Roundup 26 July 2020


Her Packing List discusses the main travel towel contenders, including Rick Steves, PackTowl, and Sea to Summit, before ultimately leaning towards good old-fashioned Turkish towels or just sarongs and big scarves. That’s basically been my evolution too, except for the sarongs. I just pack a scarf now, which doubles as a towel from time to time.

Whenever towels come up, I think of the passage from one of the great travel novels: “A towel is just about the most massively useful thing an interstellar hitchhiker can carry.” It can be used to warm up, protect against fumes, signal distress, or provide psychological comfort.

I agree about the uses but it’s a scarf that does these things, not a towel. A scarf.

Meanwhile, The Professional Hobo posts comprehensively on anti-theft gear and tricks to keep you stuff safe.

And Packing Less reviews the Able Carry DayBreaker 25L: mostly positive.


Senator Tom Udall posts on The Cleanest Line proposing to protect 30 percent of undeveloped land and water by 2030. He says this ambitious goal is what is needed to combat climate change and mass extinction.


Never Ending Voyage gives us lots of ideas for New Zealand’s North Island, whether you want to see it fast or slow.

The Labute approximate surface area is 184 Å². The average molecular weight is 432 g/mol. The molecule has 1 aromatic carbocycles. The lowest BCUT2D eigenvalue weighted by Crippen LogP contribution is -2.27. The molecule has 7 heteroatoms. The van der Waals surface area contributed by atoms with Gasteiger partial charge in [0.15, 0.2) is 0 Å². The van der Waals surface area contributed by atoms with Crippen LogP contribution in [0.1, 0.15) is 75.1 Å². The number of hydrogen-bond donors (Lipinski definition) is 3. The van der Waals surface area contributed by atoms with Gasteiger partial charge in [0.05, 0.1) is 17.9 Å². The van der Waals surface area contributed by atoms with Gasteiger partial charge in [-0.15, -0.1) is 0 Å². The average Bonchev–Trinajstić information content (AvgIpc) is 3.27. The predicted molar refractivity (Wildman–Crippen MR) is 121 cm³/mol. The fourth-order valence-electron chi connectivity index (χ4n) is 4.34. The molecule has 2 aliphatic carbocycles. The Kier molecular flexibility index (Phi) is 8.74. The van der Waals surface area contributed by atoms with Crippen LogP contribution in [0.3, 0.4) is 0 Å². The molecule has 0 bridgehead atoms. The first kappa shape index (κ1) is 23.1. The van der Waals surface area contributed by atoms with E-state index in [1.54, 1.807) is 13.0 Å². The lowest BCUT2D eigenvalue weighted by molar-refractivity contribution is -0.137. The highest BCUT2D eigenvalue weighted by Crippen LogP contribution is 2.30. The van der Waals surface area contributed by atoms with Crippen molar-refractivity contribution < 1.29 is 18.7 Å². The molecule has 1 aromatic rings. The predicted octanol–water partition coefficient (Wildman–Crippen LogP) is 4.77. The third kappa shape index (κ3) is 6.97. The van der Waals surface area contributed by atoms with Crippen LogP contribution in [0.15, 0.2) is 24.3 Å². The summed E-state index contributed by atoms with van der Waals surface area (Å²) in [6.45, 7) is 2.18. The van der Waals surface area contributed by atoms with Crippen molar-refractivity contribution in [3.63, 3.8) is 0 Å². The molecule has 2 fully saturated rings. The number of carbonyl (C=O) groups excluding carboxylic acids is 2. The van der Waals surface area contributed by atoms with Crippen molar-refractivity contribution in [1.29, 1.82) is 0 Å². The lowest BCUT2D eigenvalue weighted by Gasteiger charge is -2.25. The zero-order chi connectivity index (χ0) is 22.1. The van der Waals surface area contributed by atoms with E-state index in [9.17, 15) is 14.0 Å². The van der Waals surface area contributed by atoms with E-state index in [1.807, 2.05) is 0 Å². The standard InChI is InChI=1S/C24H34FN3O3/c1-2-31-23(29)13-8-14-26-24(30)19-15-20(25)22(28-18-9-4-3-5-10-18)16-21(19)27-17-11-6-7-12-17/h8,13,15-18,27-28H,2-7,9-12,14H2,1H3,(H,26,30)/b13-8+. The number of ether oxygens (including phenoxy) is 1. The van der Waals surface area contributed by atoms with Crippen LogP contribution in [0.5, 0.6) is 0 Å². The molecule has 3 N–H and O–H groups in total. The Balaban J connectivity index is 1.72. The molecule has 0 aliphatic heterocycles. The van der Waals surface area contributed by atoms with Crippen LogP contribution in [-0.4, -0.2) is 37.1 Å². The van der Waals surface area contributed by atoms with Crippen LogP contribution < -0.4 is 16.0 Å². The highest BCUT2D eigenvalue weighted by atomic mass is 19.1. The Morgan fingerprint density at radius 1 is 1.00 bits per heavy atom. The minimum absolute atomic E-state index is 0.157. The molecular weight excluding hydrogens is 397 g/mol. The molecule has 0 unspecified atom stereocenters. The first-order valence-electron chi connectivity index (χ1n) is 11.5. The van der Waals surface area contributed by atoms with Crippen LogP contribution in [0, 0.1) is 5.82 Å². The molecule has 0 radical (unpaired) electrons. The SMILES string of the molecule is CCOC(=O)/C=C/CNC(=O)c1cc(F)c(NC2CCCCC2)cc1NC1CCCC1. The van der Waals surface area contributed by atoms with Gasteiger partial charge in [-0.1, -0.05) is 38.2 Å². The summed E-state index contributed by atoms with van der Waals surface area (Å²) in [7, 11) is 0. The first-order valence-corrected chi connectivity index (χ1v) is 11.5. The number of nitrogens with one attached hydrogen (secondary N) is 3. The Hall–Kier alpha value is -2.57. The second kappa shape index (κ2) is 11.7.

Her Packing List features a guest post on a capsule wardrobe from a virtual lockdown trip to Italy. We’ve seen virtual trips before in this quarantine; this one comes complete with disappointing weather and the hassles of doing laundry on the road.

Nomadic Notes is staying in a bamboo room by the beach with a shared bathroom: Life’s a Beach in Bai Xep.

And Small Footprints Big Adventures has a guest post about Vienna from a local expat.


I never sharpened my knives because I was under the impression that it’s complicated and that I’d ruin my knives learning how to do it properly. Having read up a little bit, I now think that (a) it’s not complicated and (b) it’s possible to damage (or more like dull) expensive knives with a whetstone but sharpening rods and kitchen-drawer sharpeners are mostly idiot-proof. See here and here and here.